At The UN: Paris Climate Agreement Moves Closer To Entry Into Force

The Paris Agreement on climate change moved closer toward entering into force in 2016 as 31 more countries joined the agreement today at a special event hosted by United Nations Secretary-General Ban Ki-moon. More>>

ALSO:

ALSO:

Gordon Campbell: On The End Game In Spain (And Other World News)

The coverage of international news seems almost entirely dependent on a random selection of whatever some overseas news agency happens to be carrying overnight... Here are a few interesting international stories that have largely flown beneath the radar this past week. More>>

Amnesty/Human Rights Watch: Appalling Abuse, Neglect Of Refugees On Nauru

Refugees and asylum seekers on Nauru, most of whom have been held there for three years, routinely face neglect by health workers and other service providers who have been hired by the Australian government, as well as frequent unpunished assaults by local Nauruans. More>>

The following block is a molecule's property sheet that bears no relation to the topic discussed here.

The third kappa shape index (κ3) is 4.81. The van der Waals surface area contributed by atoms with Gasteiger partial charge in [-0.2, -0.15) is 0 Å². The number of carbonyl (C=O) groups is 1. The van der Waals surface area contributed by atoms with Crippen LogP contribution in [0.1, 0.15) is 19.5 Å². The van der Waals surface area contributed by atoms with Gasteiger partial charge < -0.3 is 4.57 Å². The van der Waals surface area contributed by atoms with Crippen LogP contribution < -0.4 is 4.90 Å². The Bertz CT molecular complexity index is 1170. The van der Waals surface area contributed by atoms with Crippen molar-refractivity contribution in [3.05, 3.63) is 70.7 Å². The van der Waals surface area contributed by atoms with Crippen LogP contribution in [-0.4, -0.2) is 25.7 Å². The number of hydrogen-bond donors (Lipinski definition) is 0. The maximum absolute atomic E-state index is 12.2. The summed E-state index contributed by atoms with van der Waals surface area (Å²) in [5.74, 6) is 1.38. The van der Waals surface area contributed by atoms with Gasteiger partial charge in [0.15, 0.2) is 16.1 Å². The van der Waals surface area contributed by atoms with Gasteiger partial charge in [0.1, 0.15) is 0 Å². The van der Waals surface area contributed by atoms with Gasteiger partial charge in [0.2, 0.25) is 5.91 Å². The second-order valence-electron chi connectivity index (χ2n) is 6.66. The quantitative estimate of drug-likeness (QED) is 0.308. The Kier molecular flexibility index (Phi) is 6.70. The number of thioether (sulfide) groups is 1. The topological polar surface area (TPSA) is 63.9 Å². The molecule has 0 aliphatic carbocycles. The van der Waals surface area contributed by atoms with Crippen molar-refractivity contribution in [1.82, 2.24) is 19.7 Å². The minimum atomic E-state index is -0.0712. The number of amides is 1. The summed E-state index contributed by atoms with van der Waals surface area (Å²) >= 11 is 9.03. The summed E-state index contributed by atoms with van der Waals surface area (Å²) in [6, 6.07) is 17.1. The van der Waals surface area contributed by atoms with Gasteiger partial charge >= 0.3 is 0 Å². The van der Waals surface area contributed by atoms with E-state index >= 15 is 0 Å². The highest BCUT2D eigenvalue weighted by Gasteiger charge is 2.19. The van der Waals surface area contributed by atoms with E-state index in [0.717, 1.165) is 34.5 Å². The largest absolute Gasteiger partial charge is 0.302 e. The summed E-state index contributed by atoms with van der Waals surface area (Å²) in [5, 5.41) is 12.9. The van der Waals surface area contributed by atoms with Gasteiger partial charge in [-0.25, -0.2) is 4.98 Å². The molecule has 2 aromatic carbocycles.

ALSO:

Other Australian Detention

Gordon Campbell: On The Censorship Havoc In South Africa’s State Broadcaster

Demands have included an order to staff that there should be no further negative news about the country’s President Jacob Zuma, and SABC camera operators responsible for choosing camera angles that have allegedly made the President ‘look shorter’ were to be retrained... More>>

ALSO:

Gordon Campbell: On A Bad Week For Malcolm Turnbull, And The Queen

Malcolm Turnbull’s immediate goal – mere survival – is still within his grasp... In every other respect though, this election has been a total disaster for the Liberals. More>>

ALSO:

Gordon Campbell: On Bidding Bye Bye To Boris

Boris Johnson’s exit from the contest for Conservative Party leadership supports the conspiracy theory that he never really expected the “Leave” option to win the referendum – and he has no intention now of picking up the poisoned chalice that managing the outcome will entail... More>>

ALSO:

Get More From Scoop

 
 
 
 
 
World
Search Scoop  
 
 
Powered by Vodafone
NZ independent news